Robert Kaiser escribió:Weekly Status Report, W20/2012
Here's a short summary of Mozilla-related work I've done in week 20/2012 (May 14 - 20, 2012):
- CSI:Mozilla / CrashKill:
Lots of discussions around blocklisting old Java versions, we'll go for an extra soft approach as a first step due to the high usage of Flash.
Following an error of Adobe that we found out about, there was an interesting couple of Flash reprocessing events that we needed and I pushed through.
As we shipped our first beta of the new Firefox for Android, I helped a lot in monitoring and looking into the crashes we are seeing there.
On the weekend, pinged people on a heavily explosive Nightly crasher introduced by JS code landed on Friday. People were responsive even on a Sunday to look into the issue, review and land a fix.
Stayed involved in the discussion for Java signature improvements.
Reworked my Flash and explosiveness reports to fetch their data from the Socorro database instead of the CSV files.
Just like every week, watched new/rising crashes, caring that bugs are filed where needed.
- German L10n:
I synched up a few strings in core and DOMi L10n to trunk again.
- Various Discussions/Topics:
SeaMonkey build system work and website infrastructure problems, Android XUL Fennec display problems, stability work week planning, plans for moving merge/uplift day, HTML forms and mobile, web apps on Linux, HTML5 Mario prototype, etc.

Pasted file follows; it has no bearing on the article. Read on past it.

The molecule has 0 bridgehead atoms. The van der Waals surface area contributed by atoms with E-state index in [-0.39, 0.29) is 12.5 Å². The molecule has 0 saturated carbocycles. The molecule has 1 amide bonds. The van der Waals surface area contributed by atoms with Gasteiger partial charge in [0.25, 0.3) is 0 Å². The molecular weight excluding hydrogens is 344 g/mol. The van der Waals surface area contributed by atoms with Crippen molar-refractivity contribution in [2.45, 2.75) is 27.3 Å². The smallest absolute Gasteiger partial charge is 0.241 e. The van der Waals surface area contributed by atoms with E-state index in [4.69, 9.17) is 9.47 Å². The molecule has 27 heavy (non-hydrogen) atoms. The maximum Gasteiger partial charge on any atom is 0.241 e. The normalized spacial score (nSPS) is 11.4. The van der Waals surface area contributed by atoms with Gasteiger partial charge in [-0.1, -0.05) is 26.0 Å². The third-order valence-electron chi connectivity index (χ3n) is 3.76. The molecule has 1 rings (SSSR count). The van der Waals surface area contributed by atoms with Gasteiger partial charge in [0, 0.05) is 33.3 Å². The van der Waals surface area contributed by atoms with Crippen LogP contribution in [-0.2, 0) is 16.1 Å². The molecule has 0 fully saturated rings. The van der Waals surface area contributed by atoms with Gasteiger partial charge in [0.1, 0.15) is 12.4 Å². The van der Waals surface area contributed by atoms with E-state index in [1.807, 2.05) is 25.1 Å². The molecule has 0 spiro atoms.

The new Firefox for Android is in Beta
now, and for phones it's a really huge step, it launches faster than most other apps, and still has all the Firefox power on websites - even including Flash. Yes, we needed to sacrifice our "webby" technologies for UI design to get there, but we'll go even farther with those on our future phone OS
If you have an Android phone, help testing this beta (that is, if it has an ARMv7 processor, we're still working on a version for ARMv6). We know about a couple of crashes, but we need more reported, including steps to reproduce if possible, to get this one to be as stable as one would expect from a browser baring the "Firefox" brand. Everything we catch now in beta and we can fix here, will not hit the masses when we go to release.
That said, I hear it's pretty good already (I don't have an Android phone by choice, wanted something even more open), so you can feel good about trusting it with your everyday browsing tasks on your Android phone. And at the same time, you'll be doing good by testing it and - in case you crash it - by sending a report we can then look at and fix! Entry written by KaiRo and posted on May 21th, 2012' 19:01h